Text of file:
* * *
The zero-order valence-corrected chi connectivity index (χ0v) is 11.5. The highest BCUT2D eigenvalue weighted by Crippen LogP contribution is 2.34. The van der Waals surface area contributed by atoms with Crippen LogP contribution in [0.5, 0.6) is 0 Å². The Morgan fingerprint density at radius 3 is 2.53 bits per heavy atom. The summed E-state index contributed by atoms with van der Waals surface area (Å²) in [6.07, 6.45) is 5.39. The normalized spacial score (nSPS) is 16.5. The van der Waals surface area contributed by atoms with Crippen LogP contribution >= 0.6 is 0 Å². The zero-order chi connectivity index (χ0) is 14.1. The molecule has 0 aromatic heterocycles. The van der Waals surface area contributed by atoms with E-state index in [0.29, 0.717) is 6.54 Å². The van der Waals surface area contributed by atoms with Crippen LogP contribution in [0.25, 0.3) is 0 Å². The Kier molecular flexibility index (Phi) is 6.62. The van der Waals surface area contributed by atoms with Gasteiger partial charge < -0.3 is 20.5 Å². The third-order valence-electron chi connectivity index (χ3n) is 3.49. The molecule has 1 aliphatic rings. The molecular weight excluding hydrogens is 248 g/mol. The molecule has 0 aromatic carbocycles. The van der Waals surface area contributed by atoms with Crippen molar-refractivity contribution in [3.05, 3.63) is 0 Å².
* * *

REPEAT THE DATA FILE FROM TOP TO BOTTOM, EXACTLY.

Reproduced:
The zero-order valence-corrected chi connectivity index (χ0v) is 11.5. The highest BCUT2D eigenvalue weighted by Crippen LogP contribution is 2.34. The van der Waals surface area contributed by atoms with Crippen LogP contribution in [0.5, 0.6) is 0 Å². The Morgan fingerprint density at radius 3 is 2.53 bits per heavy atom. The summed E-state index contributed by atoms with van der Waals surface area (Å²) in [6.07, 6.45) is 5.39. The normalized spacial score (nSPS) is 16.5. The van der Waals surface area contributed by atoms with Crippen LogP contribution >= 0.6 is 0 Å². The zero-order chi connectivity index (χ0) is 14.1. The molecule has 0 aromatic heterocycles. The van der Waals surface area contributed by atoms with E-state index in [0.29, 0.717) is 6.54 Å². The van der Waals surface area contributed by atoms with Crippen LogP contribution in [0.25, 0.3) is 0 Å². The Kier molecular flexibility index (Phi) is 6.62. The van der Waals surface area contributed by atoms with Gasteiger partial charge < -0.3 is 20.5 Å². The third-order valence-electron chi connectivity index (χ3n) is 3.49. The molecule has 1 aliphatic rings. The molecular weight excluding hydrogens is 248 g/mol. The molecule has 0 aromatic carbocycles. The van der Waals surface area contributed by atoms with Crippen molar-refractivity contribution in [3.05, 3.63) is 0 Å².